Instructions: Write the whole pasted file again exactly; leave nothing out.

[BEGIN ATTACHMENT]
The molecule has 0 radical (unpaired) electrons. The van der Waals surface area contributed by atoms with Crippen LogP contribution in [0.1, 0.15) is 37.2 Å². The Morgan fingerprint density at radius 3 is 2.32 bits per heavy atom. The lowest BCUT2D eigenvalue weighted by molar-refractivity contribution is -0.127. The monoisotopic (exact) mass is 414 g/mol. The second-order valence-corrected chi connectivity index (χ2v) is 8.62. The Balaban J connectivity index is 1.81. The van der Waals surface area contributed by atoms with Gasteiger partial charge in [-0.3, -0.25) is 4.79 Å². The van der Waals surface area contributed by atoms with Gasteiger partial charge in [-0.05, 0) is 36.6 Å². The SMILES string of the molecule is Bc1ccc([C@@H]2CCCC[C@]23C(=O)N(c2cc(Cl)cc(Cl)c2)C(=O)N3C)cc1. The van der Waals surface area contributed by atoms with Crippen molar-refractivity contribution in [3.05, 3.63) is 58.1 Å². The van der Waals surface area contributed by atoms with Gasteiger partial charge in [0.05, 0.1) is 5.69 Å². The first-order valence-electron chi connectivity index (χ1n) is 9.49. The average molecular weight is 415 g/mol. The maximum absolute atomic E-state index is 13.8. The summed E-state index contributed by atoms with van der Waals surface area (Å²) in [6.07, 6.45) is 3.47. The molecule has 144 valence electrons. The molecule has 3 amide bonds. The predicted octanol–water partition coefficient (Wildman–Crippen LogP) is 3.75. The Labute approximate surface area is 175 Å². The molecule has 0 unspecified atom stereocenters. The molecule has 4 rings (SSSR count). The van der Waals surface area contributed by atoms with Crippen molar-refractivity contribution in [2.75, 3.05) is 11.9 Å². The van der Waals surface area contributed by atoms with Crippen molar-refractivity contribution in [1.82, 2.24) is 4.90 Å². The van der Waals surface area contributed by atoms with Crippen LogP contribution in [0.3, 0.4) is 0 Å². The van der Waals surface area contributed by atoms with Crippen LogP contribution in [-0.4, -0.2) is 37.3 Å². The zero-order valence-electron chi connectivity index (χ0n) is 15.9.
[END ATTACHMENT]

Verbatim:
The molecule has 0 radical (unpaired) electrons. The van der Waals surface area contributed by atoms with Crippen LogP contribution in [0.1, 0.15) is 37.2 Å². The Morgan fingerprint density at radius 3 is 2.32 bits per heavy atom. The lowest BCUT2D eigenvalue weighted by molar-refractivity contribution is -0.127. The monoisotopic (exact) mass is 414 g/mol. The second-order valence-corrected chi connectivity index (χ2v) is 8.62. The Balaban J connectivity index is 1.81. The van der Waals surface area contributed by atoms with Gasteiger partial charge in [-0.3, -0.25) is 4.79 Å². The van der Waals surface area contributed by atoms with Gasteiger partial charge in [-0.05, 0) is 36.6 Å². The SMILES string of the molecule is Bc1ccc([C@@H]2CCCC[C@]23C(=O)N(c2cc(Cl)cc(Cl)c2)C(=O)N3C)cc1. The van der Waals surface area contributed by atoms with Crippen molar-refractivity contribution in [3.05, 3.63) is 58.1 Å². The van der Waals surface area contributed by atoms with Gasteiger partial charge in [0.05, 0.1) is 5.69 Å². The first-order valence-electron chi connectivity index (χ1n) is 9.49. The average molecular weight is 415 g/mol. The maximum absolute atomic E-state index is 13.8. The summed E-state index contributed by atoms with van der Waals surface area (Å²) in [6.07, 6.45) is 3.47. The molecule has 144 valence electrons. The molecule has 3 amide bonds. The predicted octanol–water partition coefficient (Wildman–Crippen LogP) is 3.75. The Labute approximate surface area is 175 Å². The molecule has 0 unspecified atom stereocenters. The molecule has 4 rings (SSSR count). The van der Waals surface area contributed by atoms with Crippen molar-refractivity contribution in [2.75, 3.05) is 11.9 Å². The van der Waals surface area contributed by atoms with Crippen molar-refractivity contribution in [1.82, 2.24) is 4.90 Å². The van der Waals surface area contributed by atoms with Crippen LogP contribution in [0.3, 0.4) is 0 Å². The van der Waals surface area contributed by atoms with Crippen LogP contribution in [-0.4, -0.2) is 37.3 Å². The zero-order valence-electron chi connectivity index (χ0n) is 15.9.